Sometimes, it feels to me that javascript was invented for the only purpose of writing calendars to select a date. I wrote one myself (because I had to, not because I wanted to) in a previous job. I use a new calendar that is “better than the other one” on each of my project. It seems like the world will never run out of javascript calendars. In fact, you probably are writing a new one as you read this.

I want to talk about a different kind of calendar. The really hard one to write : calendars for displaying events in jquery.

The pretty jquery-week-calendar

Written by Rob Monie, this is the first one I tried. I was amazed about how easy it was to integrate with the current development of Timmy (you can see an early beta when you're logged here). You can take a look at the demo. Unfortunately, I had unexplicable bugs and I didn't take the time to understand them. Please, don't do like me and participate to the code on GitHub.
  • Looks good
  • Easy to integrate
  • May be buggy when drag-dropping/resizing

The robust fullcalendar

We switched to this calendar, written by Adam Shaw, because it had three different views (month, week, day) and because we had some problem with the other calendar. It doesn't look as good as the week-calendar (demo). You can also participate on GitHub.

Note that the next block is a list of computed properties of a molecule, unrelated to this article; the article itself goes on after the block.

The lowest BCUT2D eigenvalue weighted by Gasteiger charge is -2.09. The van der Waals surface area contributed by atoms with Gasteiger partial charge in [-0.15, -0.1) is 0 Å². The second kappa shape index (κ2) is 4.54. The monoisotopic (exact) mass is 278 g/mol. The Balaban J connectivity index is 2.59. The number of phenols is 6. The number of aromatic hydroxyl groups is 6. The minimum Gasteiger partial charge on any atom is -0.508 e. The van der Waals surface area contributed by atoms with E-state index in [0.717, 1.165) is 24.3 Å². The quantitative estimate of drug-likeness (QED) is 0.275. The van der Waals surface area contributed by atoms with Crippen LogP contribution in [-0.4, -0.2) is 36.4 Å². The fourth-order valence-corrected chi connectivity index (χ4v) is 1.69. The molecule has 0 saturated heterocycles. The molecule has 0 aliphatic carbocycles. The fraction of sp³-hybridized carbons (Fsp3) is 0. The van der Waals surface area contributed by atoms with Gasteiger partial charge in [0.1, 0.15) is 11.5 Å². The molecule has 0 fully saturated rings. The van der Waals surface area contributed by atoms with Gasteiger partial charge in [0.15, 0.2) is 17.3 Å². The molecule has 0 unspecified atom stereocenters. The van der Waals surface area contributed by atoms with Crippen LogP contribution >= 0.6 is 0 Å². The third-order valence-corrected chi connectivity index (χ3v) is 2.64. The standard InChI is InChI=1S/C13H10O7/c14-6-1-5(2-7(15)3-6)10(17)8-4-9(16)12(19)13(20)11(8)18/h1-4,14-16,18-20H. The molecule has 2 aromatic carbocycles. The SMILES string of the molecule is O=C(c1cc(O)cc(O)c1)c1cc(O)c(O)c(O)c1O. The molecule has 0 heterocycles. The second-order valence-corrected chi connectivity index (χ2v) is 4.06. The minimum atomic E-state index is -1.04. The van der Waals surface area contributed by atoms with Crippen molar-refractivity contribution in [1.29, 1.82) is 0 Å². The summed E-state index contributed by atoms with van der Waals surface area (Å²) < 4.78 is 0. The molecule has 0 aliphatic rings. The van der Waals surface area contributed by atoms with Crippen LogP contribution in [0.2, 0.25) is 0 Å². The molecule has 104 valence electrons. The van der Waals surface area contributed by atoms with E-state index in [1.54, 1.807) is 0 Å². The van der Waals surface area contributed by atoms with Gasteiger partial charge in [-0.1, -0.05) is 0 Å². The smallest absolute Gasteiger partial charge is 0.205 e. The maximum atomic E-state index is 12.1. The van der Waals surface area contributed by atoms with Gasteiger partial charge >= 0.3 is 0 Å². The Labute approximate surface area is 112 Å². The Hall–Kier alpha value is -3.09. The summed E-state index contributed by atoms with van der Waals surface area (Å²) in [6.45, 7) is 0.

• The default look is OK
  • Harder to work with
  • Display may seem slow (on firefox)
  • More robust than week-calendar

Finally

These guys have made a great job doing something really hard. Just think about two overlapping events or when an event is two minutes long or hundreds of special cases that could happen. Kudos to them for giving their time and talent to us.

A word about git

Our team (me and Frank, the RubyFleebie guy) worked with SVN for a couple of years until Git stole the spotlight. For a couple of months, we worked with it and enjoyed it. Until we had to do “more advanced” things (branching, merging which is pretty basic to my sense) and things got incredibly hard. We switched to Mercurial a couple weeks ago which feels more like the perfect mix between SVN and Git. So if, like us, you feel puzzled by Git, give Mercurial a chance.